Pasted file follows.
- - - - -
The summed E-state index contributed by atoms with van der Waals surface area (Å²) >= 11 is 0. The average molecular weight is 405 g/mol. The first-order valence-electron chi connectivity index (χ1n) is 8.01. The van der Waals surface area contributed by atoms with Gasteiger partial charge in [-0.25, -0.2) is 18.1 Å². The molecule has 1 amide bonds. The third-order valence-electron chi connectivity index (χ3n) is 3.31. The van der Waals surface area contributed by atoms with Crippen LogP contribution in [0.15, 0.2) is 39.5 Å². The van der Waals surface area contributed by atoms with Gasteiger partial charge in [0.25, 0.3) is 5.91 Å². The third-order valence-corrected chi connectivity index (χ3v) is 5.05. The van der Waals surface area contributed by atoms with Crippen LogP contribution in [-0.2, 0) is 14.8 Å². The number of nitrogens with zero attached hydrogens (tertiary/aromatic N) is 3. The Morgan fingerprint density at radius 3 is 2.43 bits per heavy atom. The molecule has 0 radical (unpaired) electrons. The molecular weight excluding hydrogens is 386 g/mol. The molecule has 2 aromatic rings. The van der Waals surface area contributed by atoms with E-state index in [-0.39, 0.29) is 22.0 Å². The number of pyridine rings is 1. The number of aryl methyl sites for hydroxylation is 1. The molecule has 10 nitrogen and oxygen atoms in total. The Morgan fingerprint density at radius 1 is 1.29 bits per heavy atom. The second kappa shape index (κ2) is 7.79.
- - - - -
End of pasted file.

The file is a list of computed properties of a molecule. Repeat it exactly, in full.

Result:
The summed E-state index contributed by atoms with van der Waals surface area (Å²) >= 11 is 0. The average molecular weight is 405 g/mol. The first-order valence-electron chi connectivity index (χ1n) is 8.01. The van der Waals surface area contributed by atoms with Gasteiger partial charge in [-0.25, -0.2) is 18.1 Å². The molecule has 1 amide bonds. The third-order valence-electron chi connectivity index (χ3n) is 3.31. The van der Waals surface area contributed by atoms with Crippen LogP contribution in [0.15, 0.2) is 39.5 Å². The van der Waals surface area contributed by atoms with Gasteiger partial charge in [0.25, 0.3) is 5.91 Å². The third-order valence-corrected chi connectivity index (χ3v) is 5.05. The van der Waals surface area contributed by atoms with Crippen LogP contribution in [-0.2, 0) is 14.8 Å². The number of nitrogens with zero attached hydrogens (tertiary/aromatic N) is 3. The Morgan fingerprint density at radius 3 is 2.43 bits per heavy atom. The molecule has 0 radical (unpaired) electrons. The molecular weight excluding hydrogens is 386 g/mol. The molecule has 2 aromatic rings. The van der Waals surface area contributed by atoms with E-state index in [-0.39, 0.29) is 22.0 Å². The number of pyridine rings is 1. The number of aryl methyl sites for hydroxylation is 1. The molecule has 10 nitrogen and oxygen atoms in total. The Morgan fingerprint density at radius 1 is 1.29 bits per heavy atom. The second kappa shape index (κ2) is 7.79.